Work in the lab was attending meetings coding clinical and research videos, administering the questionnaires to the clinical research patients, filming research paradigms, administering interviews, transcribing interviews, attending workshops. I did not do any data entry despite offering to help (I was basically locked out by a small nasty girl clique in my lab who took over doing that unfortunately)
Clinical work included filming clinical sessions,and working with assisting administering the clinical intervention to child patients.

I completed 2 MA theses: 1 clinical qualitative project related to my lab and 1 quantitative project not related to my lab.

I presented the quantitative one at a fairly competitive international conference this spring (SRCD)

I graduated in may 2017 with my MA. I took a gap year to do the GRE and apply to PhDs right after graduation. I applied to 3 programs in NYC/LI, 1 in Virginia, 1 in utah, and 1 in Colorado. I was rejected with no interview from all except 1 unfunded PhD on LI. I got waitlisted then accepted, started there in fall 2018, then dropped out early on becuase it was too much stress to work and do the PhD and too much debt.

I've been applying (not aggressively but probably to about 15-20 positions) to paid RA and research coordinator positions in NYC and havent been so successful. I did have one phone interview though!

I'm on the fence on if I want to apply to clinical phds again or not. I'm 27, working class (my parents are divorced on both on disability, no support from them ever financially/with school/car/etc), I waitress in NYC and have through college, and my spouse is my HS sweetheart from blue collar town doing blue collar work. We want to get married and have children etc, I never imagined this process would take so long. I always thought I'd be halfway through a PhD at this point. it's really frustrating to me it hasn't panned out yet.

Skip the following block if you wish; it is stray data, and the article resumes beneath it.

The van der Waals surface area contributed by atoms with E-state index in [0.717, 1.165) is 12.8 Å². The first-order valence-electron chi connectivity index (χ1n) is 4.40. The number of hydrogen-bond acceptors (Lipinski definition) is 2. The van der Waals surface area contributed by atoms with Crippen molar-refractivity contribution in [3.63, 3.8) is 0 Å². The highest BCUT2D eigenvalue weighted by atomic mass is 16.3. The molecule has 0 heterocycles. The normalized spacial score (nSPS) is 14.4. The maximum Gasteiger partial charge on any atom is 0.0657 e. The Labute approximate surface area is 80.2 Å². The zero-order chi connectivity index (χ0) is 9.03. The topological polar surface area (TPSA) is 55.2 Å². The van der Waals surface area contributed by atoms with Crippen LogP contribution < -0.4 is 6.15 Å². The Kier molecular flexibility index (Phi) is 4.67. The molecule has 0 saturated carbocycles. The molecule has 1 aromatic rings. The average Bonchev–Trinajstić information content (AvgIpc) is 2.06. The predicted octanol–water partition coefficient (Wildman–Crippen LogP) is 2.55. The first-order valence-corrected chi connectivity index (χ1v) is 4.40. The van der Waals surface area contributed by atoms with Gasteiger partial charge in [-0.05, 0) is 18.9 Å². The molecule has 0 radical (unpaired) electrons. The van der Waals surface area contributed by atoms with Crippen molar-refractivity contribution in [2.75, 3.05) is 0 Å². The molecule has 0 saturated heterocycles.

So please be honest; WAMC, and should I just give up and accept the pay cut and apply for MSW programs so I can get in somewhere and get working sooner. Start a family as a SW and maybe when I'm older and my kids are grown try again for PHD...

Dunno what's a better life choice for me right now. I really want to be a psychologist but I cant just keep working hard and putting all my effort and energy into something while my life is on standby with no results. Thanks
It sounds like you have some very good credentials and experience. The main problem seems to be that you're not applying to nearly enough programs and you need to make sure they're diverse enough. Typically, the recommended of applications is at least 12-15 and half of your applications are in the NYC area. I know that seems like a lot of work and money, but when you're concerned about time and putting off other goals and milestones in your life, it really is just a drop in the bucket.